1. O'Connell, Alison, 2014. "Longevity Trends and their Implications for the Age of Eligibility for New Zealand Superannuation," Working Paper Series 3168, Victoria University of Wellington, Chair in Public Finance.
    2. Hübler, Olaf, 2017. "Health and weight – gender-specific linkages under heterogeneity, interdependence and resilience factors," Economics & Human Biology, Elsevier, vol. 26(C), pages 96-111.

    Most related items

    These are the items that most often cite the same works as this one and are cited by the same works as this one.
    1. Samuel Preston & Andrew Stokes & Neil Mehta & Bochen Cao, 2014. "Projecting the Effect of Changes in Smoking and Obesity on Future Life Expectancy in the United States," Demography, Springer;Population Association of America (PAA), vol. 51(1), pages 27-49, February.
    2. Christopher Tencza & Andrew Stokes & Samuel Preston, 2014. "Factors responsible for mortality variation in the United States: A latent variable analysis," Demographic Research, Max Planck Institute for Demographic Research, Rostock, Germany, vol. 31(2), pages 27-70.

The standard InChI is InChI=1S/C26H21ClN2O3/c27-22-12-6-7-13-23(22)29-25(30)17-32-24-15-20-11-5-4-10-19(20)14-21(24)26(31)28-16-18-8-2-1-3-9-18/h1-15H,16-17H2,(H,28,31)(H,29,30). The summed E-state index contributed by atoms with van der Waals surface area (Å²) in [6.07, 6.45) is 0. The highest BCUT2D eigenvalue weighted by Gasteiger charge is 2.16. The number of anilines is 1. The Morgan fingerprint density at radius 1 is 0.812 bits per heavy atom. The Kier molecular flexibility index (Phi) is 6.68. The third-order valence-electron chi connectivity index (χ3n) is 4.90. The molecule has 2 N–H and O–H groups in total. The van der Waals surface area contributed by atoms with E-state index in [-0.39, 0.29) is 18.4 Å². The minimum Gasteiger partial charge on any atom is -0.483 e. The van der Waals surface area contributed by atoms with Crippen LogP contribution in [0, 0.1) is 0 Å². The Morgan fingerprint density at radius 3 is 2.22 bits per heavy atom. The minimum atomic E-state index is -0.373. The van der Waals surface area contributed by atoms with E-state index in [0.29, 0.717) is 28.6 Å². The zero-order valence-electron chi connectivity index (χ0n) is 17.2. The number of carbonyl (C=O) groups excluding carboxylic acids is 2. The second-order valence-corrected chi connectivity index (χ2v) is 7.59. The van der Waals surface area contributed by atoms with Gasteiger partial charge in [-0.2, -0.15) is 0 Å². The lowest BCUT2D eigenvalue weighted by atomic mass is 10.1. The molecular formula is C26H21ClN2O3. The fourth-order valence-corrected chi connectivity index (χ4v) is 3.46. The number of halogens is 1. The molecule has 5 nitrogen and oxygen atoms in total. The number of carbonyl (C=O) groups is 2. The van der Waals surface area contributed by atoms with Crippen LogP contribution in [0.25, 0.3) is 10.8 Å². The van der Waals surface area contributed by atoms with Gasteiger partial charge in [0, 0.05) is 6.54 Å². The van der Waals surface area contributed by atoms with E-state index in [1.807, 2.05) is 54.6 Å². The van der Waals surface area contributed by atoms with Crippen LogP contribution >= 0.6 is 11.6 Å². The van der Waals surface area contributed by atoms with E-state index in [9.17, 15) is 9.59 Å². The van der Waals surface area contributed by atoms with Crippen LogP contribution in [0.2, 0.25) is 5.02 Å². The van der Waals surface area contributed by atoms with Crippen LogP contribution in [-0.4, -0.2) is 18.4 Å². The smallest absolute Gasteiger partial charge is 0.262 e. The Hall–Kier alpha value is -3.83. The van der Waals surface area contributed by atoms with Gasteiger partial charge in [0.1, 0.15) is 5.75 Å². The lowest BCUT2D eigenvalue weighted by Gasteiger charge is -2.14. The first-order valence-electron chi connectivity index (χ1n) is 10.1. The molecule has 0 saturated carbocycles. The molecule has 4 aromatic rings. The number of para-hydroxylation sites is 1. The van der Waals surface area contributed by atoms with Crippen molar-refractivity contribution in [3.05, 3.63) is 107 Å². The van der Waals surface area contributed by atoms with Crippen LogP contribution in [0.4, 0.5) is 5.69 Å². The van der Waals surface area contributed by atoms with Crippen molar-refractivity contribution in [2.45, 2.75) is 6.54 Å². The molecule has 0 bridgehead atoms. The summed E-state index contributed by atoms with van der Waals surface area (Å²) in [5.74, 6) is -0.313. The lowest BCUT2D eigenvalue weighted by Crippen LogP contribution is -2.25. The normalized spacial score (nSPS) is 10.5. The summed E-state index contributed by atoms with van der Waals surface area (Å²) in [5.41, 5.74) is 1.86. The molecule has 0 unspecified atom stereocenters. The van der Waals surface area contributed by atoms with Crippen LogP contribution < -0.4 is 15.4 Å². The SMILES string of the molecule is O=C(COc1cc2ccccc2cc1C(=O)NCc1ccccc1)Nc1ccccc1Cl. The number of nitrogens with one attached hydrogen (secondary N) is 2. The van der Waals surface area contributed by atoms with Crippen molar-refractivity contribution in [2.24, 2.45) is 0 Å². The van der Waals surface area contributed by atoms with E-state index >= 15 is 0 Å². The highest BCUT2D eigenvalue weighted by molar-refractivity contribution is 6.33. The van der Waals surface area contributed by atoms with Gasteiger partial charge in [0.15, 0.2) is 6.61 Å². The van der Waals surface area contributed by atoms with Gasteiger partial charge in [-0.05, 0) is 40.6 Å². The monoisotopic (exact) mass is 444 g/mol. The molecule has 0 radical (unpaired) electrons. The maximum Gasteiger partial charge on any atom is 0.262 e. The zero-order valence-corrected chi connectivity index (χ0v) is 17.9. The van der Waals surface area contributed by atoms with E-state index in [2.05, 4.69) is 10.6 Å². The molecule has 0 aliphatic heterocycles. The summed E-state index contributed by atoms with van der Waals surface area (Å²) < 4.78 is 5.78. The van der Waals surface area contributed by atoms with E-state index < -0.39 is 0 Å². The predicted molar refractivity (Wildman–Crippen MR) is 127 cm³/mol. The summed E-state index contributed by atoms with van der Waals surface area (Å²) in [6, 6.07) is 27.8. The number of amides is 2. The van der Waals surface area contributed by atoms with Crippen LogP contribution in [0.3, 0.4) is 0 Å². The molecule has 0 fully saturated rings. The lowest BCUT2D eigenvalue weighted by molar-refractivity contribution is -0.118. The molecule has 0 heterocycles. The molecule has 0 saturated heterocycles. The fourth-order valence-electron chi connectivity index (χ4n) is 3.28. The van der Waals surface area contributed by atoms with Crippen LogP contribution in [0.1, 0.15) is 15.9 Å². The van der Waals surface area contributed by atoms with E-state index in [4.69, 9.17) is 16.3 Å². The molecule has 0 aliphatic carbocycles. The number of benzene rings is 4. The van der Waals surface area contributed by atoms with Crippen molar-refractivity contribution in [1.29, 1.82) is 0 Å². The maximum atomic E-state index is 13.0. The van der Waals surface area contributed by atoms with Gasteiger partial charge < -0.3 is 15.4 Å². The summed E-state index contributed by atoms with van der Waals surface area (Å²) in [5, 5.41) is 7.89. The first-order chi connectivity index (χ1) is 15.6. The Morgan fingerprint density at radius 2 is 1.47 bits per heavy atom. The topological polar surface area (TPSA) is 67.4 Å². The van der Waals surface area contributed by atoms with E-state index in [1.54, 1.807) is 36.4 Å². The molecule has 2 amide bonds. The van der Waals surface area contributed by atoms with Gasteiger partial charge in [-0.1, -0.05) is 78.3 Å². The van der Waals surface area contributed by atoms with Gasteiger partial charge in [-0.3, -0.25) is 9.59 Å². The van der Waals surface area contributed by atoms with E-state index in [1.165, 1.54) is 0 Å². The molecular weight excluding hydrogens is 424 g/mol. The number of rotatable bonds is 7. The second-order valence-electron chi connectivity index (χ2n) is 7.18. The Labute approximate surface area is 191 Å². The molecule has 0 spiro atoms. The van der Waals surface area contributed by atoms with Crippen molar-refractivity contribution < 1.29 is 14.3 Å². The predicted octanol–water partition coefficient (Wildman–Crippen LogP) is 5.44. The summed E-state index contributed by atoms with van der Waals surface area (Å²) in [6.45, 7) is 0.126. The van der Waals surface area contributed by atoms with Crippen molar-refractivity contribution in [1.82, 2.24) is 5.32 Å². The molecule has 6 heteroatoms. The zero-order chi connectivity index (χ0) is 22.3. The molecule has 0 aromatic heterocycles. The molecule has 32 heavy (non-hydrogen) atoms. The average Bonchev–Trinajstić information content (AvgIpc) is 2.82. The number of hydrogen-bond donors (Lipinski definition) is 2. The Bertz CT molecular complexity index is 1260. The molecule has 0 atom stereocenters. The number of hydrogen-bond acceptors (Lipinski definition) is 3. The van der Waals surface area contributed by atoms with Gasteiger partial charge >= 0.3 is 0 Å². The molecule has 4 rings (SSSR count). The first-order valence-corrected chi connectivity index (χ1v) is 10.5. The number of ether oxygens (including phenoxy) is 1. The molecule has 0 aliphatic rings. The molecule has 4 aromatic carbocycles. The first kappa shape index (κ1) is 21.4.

3. Alois Stutzer & Armando N. Meier, 2016. "Limited Self‐control, Obesity, and the Loss of Happiness," Health Economics, John Wiley & Sons, Ltd., vol. 25(11), pages 1409-1424, November.
    4. Julian M. Alston & Joanna P. MacEwan & Abigail M. Okrent, 2016. "Effects of U.S. Public Agricultural R&D on U.S. Obesity and its Social Costs," Applied Economic Perspectives and Policy, Agricultural and Applied Economics Association, vol. 38(3), pages 492-520.